A patient may not experience all the four stages.
Prodrome: A patient may experience a few subtle health-related changes, one or two days before a migraine attack. These health-related changes warn the patient about an upcoming migraine attack. The symptoms of prodrome are as follows:
- Craving for food
- A patient feels more thirsty than usual.
- Neck becomes stiff
- Mood swings ranging from depression to delight
- Frequent yawning
- The patient experiences more urge to urinate.
Aura: It is the symptom of the nervous system. It may get manifested through motor disturbances or physical disturbances. Many migraine patients do not undergo this stage. It may occur before or during migraines.
They demonstrate through visual disturbances such as a sudden flash of light. The symptoms in this stage start gradually. Usually, they last for 20 to 60 minutes. Migraine with aura may also be connected to the weakness of the limbs. The symptoms in this stage are as follows:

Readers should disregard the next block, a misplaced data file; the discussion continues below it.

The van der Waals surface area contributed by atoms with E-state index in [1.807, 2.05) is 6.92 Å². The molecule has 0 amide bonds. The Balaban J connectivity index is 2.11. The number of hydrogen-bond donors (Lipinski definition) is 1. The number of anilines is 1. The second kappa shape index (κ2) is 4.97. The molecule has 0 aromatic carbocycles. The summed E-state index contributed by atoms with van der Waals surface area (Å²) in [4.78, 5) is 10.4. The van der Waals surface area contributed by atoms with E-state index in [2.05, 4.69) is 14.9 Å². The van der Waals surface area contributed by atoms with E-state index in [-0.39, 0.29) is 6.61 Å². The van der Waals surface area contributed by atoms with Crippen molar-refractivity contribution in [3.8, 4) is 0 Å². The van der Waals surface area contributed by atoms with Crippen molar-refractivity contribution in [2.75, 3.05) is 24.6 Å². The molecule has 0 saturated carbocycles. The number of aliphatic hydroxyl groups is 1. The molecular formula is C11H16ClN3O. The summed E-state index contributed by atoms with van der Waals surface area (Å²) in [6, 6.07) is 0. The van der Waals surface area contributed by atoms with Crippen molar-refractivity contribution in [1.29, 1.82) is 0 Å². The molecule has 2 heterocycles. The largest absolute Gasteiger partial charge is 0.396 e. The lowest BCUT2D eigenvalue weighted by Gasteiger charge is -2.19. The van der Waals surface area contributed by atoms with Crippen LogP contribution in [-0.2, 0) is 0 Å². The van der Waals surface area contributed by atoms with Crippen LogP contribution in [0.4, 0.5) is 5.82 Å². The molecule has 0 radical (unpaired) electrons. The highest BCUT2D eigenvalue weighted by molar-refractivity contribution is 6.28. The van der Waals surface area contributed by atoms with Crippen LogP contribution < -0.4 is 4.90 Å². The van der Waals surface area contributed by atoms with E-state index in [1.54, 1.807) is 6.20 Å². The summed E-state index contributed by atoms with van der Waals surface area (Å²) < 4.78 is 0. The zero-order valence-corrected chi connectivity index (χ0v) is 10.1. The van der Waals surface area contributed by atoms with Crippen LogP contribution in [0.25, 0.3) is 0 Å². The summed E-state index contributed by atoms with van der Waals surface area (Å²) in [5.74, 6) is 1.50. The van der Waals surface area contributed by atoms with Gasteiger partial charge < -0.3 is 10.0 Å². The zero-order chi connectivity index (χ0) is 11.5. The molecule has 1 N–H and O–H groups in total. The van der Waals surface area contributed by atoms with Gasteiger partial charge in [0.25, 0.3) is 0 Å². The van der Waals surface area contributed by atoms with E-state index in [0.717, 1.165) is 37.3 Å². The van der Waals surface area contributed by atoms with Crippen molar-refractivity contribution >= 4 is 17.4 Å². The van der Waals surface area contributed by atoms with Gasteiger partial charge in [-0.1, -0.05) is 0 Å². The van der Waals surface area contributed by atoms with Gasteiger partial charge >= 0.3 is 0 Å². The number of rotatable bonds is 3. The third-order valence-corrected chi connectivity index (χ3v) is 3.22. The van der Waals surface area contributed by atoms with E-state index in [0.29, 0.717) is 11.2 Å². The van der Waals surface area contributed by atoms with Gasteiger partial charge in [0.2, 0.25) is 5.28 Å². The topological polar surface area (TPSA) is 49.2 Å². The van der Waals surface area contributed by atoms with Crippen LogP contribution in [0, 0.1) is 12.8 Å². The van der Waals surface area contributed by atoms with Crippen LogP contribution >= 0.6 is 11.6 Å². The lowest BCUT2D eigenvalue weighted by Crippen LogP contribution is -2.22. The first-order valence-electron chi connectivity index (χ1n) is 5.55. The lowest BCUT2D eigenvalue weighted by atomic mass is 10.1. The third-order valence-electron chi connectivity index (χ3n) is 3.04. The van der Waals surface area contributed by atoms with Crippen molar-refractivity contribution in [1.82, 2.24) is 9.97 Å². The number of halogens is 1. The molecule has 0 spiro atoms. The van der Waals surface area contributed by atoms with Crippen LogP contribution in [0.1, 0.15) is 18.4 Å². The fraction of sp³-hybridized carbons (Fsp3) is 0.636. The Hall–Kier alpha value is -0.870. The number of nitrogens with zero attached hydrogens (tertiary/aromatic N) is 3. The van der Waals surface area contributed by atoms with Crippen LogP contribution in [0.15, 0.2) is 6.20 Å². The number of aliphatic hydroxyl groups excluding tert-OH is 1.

- Loss of vision
- Visualizing bright spots
- Problem in speaking
- The patient feels a prickly sensation in a leg or an arm.
- Hearing non-existent music or sound
- Uncontrollable twitching or jerking
- A feeling of numbness or weakness is present at a side of the body or face.
- Muscular weakness
- The patients might feel as if someone is touching them.
- They may experience an erratic vision.
Attack: An attack of Migraine may last for upto 72 hours when it is not treated. The frequency of headaches differs from person to person. One patient may experience migraine headaches frequently. On the other hand, a migraine patient may experience problems occasionally. The symptoms in this stage are as follows: